Employee assessments are opportunities for a firm to re-energize and refocus its staff. Negativity, unproductiveness, and job dissatisfaction are magnified in small firms. These burdens spread more quickly compared with large firms, and there are fewer staff members to bear the total weight of them. Periodic employee assessments are a proactive way to address such issues.
These assessments are ultimately about productivity. The employer evaluates the employee’s productivity and how it can be improved. Good employees want to be productive, and assessments provide a forum to express what facilitates and hinders their productivity.
With this in mind, the following is a framework for a fruitful assessment.
First, break the assessment down into categories. This will allow the assessment to operate within a framework. Common categories include:
1. quality of work;
2. professional/personal goals; and
3. business development.
Quality of work
Often, employee assessments are overly focused on quality of work. While such discussions are important, restricting yourself to this category is counterproductive, particularly because it can be inherently adversarial in nature. Use the meeting as a valuable opportunity to be much more than just a critique of work quality.
Letting an employee know you are supportive and invested in his or her personal and professional goals lets them know you care. Ultimately, the more your employee achieves, the more your firm achieves. Use the time to learn what makes your employees tick, and to develop an action plan toward achieving their goals.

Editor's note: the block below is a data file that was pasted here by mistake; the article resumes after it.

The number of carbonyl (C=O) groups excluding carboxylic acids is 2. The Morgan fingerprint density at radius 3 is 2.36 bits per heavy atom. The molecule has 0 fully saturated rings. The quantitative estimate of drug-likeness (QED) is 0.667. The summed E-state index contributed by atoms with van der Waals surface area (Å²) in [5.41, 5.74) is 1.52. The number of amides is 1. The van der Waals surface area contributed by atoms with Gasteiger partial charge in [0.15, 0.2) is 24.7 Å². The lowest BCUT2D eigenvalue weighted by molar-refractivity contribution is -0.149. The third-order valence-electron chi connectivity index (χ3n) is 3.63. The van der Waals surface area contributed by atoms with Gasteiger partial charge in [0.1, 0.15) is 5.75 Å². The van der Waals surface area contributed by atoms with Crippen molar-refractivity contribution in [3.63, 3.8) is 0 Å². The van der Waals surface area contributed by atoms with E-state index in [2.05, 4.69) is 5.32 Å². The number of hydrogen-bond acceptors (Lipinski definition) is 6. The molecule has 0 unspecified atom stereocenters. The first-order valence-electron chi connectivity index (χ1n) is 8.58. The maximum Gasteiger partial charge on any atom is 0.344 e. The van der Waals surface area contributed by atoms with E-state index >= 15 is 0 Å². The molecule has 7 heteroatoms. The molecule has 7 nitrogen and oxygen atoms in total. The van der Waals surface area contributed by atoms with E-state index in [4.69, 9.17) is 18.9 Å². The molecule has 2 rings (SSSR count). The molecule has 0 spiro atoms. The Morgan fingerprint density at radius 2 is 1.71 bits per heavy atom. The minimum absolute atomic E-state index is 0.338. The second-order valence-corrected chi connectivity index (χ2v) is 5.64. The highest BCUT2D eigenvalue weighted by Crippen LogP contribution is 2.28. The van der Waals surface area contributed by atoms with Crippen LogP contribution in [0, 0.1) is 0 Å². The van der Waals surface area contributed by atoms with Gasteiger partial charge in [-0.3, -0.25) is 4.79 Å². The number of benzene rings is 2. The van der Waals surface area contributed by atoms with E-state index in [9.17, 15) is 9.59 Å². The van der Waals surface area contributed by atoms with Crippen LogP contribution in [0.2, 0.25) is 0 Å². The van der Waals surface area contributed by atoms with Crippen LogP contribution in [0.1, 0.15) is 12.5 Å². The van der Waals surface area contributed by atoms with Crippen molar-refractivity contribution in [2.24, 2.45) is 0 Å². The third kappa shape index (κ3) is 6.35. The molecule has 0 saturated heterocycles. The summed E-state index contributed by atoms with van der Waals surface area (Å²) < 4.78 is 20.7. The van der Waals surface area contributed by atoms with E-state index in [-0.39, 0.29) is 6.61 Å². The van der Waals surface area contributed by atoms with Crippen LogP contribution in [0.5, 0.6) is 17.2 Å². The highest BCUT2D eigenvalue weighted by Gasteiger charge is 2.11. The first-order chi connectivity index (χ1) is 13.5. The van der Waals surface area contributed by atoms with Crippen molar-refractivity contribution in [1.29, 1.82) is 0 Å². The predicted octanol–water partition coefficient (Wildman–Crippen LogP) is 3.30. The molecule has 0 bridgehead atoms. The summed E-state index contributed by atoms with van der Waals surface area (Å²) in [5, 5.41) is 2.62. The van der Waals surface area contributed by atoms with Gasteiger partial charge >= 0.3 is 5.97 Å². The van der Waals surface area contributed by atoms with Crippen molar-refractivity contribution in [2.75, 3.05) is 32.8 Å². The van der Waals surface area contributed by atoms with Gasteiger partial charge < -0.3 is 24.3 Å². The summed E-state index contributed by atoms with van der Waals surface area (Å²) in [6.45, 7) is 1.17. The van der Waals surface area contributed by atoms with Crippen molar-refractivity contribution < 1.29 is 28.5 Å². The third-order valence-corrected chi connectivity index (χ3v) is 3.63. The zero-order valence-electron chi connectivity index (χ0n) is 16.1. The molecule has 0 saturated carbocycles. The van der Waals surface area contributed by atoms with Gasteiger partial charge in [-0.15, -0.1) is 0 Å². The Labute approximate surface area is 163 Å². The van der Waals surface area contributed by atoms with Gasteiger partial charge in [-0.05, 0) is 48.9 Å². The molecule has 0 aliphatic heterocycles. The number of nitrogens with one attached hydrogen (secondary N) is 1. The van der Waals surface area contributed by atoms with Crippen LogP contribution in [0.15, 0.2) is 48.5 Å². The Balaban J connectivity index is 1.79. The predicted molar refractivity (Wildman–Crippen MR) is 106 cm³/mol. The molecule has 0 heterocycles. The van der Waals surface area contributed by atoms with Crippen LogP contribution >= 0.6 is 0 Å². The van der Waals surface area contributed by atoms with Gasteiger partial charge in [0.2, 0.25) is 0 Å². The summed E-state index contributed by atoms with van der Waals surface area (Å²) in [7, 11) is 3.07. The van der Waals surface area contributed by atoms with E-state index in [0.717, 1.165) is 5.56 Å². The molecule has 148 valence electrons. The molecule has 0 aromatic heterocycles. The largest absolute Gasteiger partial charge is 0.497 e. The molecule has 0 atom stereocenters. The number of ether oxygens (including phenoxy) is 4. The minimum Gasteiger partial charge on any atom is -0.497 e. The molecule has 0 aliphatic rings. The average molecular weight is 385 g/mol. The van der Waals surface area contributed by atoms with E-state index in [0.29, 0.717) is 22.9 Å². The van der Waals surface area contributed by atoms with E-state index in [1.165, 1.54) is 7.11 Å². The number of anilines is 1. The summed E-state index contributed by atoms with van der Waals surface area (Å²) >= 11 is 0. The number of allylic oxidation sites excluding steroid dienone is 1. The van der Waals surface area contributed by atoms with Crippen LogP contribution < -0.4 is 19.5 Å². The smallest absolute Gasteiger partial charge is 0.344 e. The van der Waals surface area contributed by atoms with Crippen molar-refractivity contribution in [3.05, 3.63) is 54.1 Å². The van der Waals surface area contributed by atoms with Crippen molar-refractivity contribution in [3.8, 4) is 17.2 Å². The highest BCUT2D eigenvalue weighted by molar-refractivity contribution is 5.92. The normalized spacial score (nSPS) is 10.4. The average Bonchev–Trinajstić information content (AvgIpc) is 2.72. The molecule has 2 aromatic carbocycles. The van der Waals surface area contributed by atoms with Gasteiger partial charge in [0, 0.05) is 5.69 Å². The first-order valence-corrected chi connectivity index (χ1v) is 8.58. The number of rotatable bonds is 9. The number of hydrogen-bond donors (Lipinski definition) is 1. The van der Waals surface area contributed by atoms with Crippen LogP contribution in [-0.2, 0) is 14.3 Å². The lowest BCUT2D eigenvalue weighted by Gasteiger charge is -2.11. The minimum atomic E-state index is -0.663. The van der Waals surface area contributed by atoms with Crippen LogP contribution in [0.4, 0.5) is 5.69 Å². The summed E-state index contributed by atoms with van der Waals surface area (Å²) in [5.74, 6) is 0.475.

While not all employees may feel involved in business development, it does not hurt to plant seeds of such responsibilities in their minds. It imbues a sense of importance and dedication. It also makes them responsible for maintaining and enhancing your firm’s reputation in the community.
Second, give the employee a set of questions to answer before the assessment. This ensures parties are prepared, focused, and have a sense of how the assessment is structured.
The following are 10 questions covering the above categories, which can provide a foundation for a productive dialogue:
1. What are three things you do well in your current position?
2. What are three things about your performance you could improve?
3. What are the next steps you will take to effect this improvement?
4. What are the three things the firm can do to help you be more productive?
5. What are three goals (at least one professional and one personal) you have for the next six months?
6. Who are the three individuals you would fire if you could (client/provider/staff) and why?
7. What three projects/files on the horizon are you looking forward to?
8. What three concerns about the firm do you have?
9. What three job responsibilities do you like/dislike?
10. What are the three things you do well in terms of generating business and clients?
The reason the questions request three examples is simply that it is easier to be lazy when only one answer is required. By requiring three answers, it forces the people being assessed to put their minds to the questions and come up with well-thought-out and concrete responses.
Lastly, have the meeting.
It is important as an employer to look at the information both individually and globally. For example, if the same client appears on everyone’s hit list or there is a recurring complaint among employees, you know you have a problem that requires attention.
Remember that employee assessments are assessments of the firm as well. Your employees’ comments and concerns are invaluable in this regard. Take their input to heart, and you can shape your firm into a place that people love to work at.
This article was written in collaboration with Kevin Cheung.